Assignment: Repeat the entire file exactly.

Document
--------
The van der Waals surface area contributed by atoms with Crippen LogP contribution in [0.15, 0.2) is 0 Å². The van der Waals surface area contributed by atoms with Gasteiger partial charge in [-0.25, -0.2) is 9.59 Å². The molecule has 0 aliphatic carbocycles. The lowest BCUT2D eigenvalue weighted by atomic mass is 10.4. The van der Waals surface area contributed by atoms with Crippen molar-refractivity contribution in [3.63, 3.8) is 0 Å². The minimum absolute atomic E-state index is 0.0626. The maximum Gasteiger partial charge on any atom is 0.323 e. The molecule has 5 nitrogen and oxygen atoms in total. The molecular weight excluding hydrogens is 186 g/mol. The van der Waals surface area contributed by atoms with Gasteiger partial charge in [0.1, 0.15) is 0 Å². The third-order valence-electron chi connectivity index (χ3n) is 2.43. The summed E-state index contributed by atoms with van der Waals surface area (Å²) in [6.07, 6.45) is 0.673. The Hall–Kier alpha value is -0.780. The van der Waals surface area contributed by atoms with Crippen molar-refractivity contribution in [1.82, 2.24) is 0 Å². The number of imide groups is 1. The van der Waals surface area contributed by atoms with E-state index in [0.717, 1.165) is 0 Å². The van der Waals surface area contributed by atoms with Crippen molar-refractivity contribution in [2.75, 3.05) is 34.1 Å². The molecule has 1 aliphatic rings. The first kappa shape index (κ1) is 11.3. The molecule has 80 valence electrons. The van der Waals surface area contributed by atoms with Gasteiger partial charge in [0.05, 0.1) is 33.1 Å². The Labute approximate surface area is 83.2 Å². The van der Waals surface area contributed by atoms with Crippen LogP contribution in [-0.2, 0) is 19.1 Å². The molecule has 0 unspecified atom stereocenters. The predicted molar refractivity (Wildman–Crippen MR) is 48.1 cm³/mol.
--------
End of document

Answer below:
The van der Waals surface area contributed by atoms with Crippen LogP contribution in [0.15, 0.2) is 0 Å². The van der Waals surface area contributed by atoms with Gasteiger partial charge in [-0.25, -0.2) is 9.59 Å². The molecule has 0 aliphatic carbocycles. The lowest BCUT2D eigenvalue weighted by atomic mass is 10.4. The van der Waals surface area contributed by atoms with Crippen molar-refractivity contribution in [3.63, 3.8) is 0 Å². The minimum absolute atomic E-state index is 0.0626. The maximum Gasteiger partial charge on any atom is 0.323 e. The molecule has 5 nitrogen and oxygen atoms in total. The molecular weight excluding hydrogens is 186 g/mol. The van der Waals surface area contributed by atoms with Gasteiger partial charge in [0.1, 0.15) is 0 Å². The third-order valence-electron chi connectivity index (χ3n) is 2.43. The summed E-state index contributed by atoms with van der Waals surface area (Å²) in [6.07, 6.45) is 0.673. The Hall–Kier alpha value is -0.780. The van der Waals surface area contributed by atoms with Crippen molar-refractivity contribution in [1.82, 2.24) is 0 Å². The number of imide groups is 1. The van der Waals surface area contributed by atoms with E-state index in [0.717, 1.165) is 0 Å². The van der Waals surface area contributed by atoms with Crippen molar-refractivity contribution in [2.75, 3.05) is 34.1 Å². The molecule has 1 aliphatic rings. The first kappa shape index (κ1) is 11.3. The molecule has 80 valence electrons. The van der Waals surface area contributed by atoms with Gasteiger partial charge in [0.05, 0.1) is 33.1 Å². The Labute approximate surface area is 83.2 Å². The van der Waals surface area contributed by atoms with Crippen LogP contribution in [-0.2, 0) is 19.1 Å². The molecule has 0 unspecified atom stereocenters. The predicted molar refractivity (Wildman–Crippen MR) is 48.1 cm³/mol.